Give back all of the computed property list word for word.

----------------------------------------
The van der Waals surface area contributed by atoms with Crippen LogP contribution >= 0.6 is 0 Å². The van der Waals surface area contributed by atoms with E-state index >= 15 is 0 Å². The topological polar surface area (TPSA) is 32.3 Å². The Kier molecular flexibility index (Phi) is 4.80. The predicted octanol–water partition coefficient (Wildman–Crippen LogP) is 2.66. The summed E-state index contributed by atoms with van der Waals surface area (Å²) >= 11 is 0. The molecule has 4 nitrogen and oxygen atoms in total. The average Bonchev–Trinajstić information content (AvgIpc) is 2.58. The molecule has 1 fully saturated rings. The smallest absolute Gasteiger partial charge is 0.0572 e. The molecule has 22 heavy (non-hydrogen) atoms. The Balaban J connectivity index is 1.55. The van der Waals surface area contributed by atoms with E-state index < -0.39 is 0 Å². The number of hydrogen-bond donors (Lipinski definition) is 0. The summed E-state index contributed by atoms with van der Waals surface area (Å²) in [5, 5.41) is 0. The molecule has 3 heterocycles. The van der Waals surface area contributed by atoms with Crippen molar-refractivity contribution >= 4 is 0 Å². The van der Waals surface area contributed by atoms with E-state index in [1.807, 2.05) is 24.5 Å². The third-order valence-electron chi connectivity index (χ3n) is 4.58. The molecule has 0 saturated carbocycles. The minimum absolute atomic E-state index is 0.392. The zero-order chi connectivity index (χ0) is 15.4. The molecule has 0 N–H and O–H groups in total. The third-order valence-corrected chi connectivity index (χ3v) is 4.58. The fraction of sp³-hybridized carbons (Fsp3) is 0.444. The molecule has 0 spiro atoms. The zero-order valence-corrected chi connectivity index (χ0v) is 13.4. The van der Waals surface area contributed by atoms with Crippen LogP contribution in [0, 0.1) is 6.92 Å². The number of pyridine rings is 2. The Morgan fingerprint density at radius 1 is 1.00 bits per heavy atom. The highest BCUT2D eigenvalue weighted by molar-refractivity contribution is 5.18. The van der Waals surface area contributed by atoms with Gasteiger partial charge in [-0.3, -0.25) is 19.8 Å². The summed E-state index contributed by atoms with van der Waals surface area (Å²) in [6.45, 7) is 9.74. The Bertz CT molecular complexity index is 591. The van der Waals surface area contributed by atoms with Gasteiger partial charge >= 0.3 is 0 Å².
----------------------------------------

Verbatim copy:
The van der Waals surface area contributed by atoms with Crippen LogP contribution >= 0.6 is 0 Å². The van der Waals surface area contributed by atoms with E-state index >= 15 is 0 Å². The topological polar surface area (TPSA) is 32.3 Å². The Kier molecular flexibility index (Phi) is 4.80. The predicted octanol–water partition coefficient (Wildman–Crippen LogP) is 2.66. The summed E-state index contributed by atoms with van der Waals surface area (Å²) >= 11 is 0. The molecule has 4 nitrogen and oxygen atoms in total. The average Bonchev–Trinajstić information content (AvgIpc) is 2.58. The molecule has 1 fully saturated rings. The smallest absolute Gasteiger partial charge is 0.0572 e. The molecule has 22 heavy (non-hydrogen) atoms. The Balaban J connectivity index is 1.55. The van der Waals surface area contributed by atoms with E-state index < -0.39 is 0 Å². The number of hydrogen-bond donors (Lipinski definition) is 0. The summed E-state index contributed by atoms with van der Waals surface area (Å²) in [5, 5.41) is 0. The molecule has 3 heterocycles. The van der Waals surface area contributed by atoms with Crippen molar-refractivity contribution >= 4 is 0 Å². The van der Waals surface area contributed by atoms with E-state index in [1.807, 2.05) is 24.5 Å². The third-order valence-electron chi connectivity index (χ3n) is 4.58. The molecule has 0 saturated carbocycles. The minimum absolute atomic E-state index is 0.392. The zero-order chi connectivity index (χ0) is 15.4. The molecule has 0 N–H and O–H groups in total. The third-order valence-corrected chi connectivity index (χ3v) is 4.58. The fraction of sp³-hybridized carbons (Fsp3) is 0.444. The molecule has 0 spiro atoms. The zero-order valence-corrected chi connectivity index (χ0v) is 13.4. The van der Waals surface area contributed by atoms with Crippen LogP contribution in [0, 0.1) is 6.92 Å². The number of pyridine rings is 2. The Morgan fingerprint density at radius 1 is 1.00 bits per heavy atom. The highest BCUT2D eigenvalue weighted by molar-refractivity contribution is 5.18. The van der Waals surface area contributed by atoms with Gasteiger partial charge in [-0.3, -0.25) is 19.8 Å². The summed E-state index contributed by atoms with van der Waals surface area (Å²) in [6.45, 7) is 9.74. The Bertz CT molecular complexity index is 591. The van der Waals surface area contributed by atoms with Gasteiger partial charge >= 0.3 is 0 Å².